- Participation in family/whānau activities is very common, with 87 per cent of the population engaging in such activities. Māori have particularly high rates at 91 per cent. At 72 per cent, people from "Other" ethnic groups have the lowest level of participation. This group is likely to include a high proportion of new migrants whose families live elsewhere. Participation is also low for adults over 65 who have little or no income above New Zealand Superannuation, suggesting that income is a factor for this group. Sharing a meal with family or friends is also a common activity, with 71 per cent of the population doing this at least once a month. The figure rises to 80 per cent for Pacific families, underlining the importance of family contacts for this group.
- In 1999, many New Zealanders aged 18 and over belonged to an organisation, group or club. Sports, hobbies, church and union groups attracted the highest membership. Most members were active participants. Women were more active in church and hobby groups than men, who favoured sports clubs and unions. Māori had higher rates of involvement than non-Māori in sports clubs and cultural organisations. Nearly one in four Māori belonged to a cultural organisation.
While some information is available on how often people have contact with others, socially or through unpaid work, there is no information on the quality of these relationships. Detailed information for different ethnic groups is lacking in some areas, as is data on trends over time.
The information that is available suggests that a high proportion of the population participate in family activities, clubs and groups, and unpaid work outside the home. While Māori and Pacific families have lower than average levels of access to the telephone and Internet in their homes, they are active in groups and maintain high levels of face-to-face contact with family. They are also more likely to provide care for non-household members.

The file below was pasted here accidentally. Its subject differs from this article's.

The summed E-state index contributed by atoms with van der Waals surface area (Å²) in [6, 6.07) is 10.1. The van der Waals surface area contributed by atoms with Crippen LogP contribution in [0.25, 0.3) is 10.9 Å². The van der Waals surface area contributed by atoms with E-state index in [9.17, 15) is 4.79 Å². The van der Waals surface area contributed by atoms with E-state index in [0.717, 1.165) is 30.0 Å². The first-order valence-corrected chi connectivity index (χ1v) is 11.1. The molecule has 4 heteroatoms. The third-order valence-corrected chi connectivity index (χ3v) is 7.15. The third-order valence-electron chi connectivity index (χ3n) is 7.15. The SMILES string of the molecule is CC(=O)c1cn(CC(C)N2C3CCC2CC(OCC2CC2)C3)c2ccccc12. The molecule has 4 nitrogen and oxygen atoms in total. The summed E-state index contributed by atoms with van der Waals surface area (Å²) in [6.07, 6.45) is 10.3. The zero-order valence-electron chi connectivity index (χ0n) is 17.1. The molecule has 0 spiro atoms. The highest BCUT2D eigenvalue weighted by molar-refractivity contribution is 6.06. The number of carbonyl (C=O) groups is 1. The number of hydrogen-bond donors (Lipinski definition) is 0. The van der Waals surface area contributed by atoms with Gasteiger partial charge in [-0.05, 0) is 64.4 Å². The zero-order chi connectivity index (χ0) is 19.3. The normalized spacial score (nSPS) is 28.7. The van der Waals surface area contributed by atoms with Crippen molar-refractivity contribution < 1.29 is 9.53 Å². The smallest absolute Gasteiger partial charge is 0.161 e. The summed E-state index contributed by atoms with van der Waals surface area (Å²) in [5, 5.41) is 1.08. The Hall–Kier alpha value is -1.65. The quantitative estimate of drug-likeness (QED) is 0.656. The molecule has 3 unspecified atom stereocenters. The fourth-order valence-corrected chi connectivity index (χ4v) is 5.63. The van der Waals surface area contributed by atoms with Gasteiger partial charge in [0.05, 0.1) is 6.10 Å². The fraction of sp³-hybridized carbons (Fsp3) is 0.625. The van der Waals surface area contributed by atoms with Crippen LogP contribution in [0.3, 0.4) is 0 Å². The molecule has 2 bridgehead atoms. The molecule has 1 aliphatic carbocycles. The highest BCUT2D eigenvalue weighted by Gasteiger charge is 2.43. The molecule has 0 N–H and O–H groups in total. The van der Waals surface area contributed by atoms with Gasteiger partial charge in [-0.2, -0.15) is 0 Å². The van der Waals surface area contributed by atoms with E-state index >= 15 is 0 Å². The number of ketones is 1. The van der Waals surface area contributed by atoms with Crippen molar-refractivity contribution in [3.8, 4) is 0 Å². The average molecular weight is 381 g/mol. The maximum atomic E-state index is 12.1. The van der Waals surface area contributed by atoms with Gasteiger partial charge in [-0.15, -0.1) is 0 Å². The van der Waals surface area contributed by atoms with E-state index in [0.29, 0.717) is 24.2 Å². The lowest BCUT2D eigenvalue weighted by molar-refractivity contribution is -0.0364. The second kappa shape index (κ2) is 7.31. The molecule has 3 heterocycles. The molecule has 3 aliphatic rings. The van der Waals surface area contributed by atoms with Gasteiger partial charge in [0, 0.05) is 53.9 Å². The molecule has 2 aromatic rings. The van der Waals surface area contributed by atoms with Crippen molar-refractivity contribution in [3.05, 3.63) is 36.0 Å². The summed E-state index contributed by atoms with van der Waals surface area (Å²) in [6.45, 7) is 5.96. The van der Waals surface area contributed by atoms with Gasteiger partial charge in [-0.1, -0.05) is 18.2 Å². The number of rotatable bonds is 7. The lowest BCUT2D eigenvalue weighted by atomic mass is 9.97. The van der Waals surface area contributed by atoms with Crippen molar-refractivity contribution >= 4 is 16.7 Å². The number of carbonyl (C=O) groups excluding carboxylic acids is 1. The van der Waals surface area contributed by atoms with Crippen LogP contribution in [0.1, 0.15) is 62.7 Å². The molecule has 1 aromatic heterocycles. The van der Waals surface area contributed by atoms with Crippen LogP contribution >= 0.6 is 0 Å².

Low income appears to be a barrier to maintaining social contact for some groups. While there may be some element of choice in relation to using the new technology, barriers to access may have wider ramifications in terms of skills and access to information and knowledge.
Unpaid work outside the home
The proportion of the population aged 12 and over who did unpaid work for people or organisations outside their own household, and the average time spent on unpaid work outside the home, as measured by the 1999 Time Use Survey.
Spending time on providing services and support to others without financial reward is one of the ways in which people build and maintain social networks that help society to function effectively.
CURRENT LEVEL (NO TREND DATA AVAILABLE)
The survey found that 59 per cent of New Zealanders aged 12 and over spent some time during the previous four weeks doing unpaid work for people or organisations outside their own home. Overall, people spent an average of 48 minutes doing unpaid work outside the home each day, including 29 minutes in which it was their main activity. An average of 14 minutes per person aged 12 and over was spent on unpaid work for community organisations. Slightly more time was spent on informal unpaid work, such as caring for and helping people from other households.
AGE AND GENDER DIFFERENCES
Women are more likely than men to do unpaid work outside the home (63 per cent compared to 55 per cent). They also spend more time on this work than men. In part, this reflects their lower rates of paid employment.
Women on average spend more time than men caring for people outside their household and providing services such as meals on wheels and parent help at school, but the same amount of time on unpaid administration for organisations.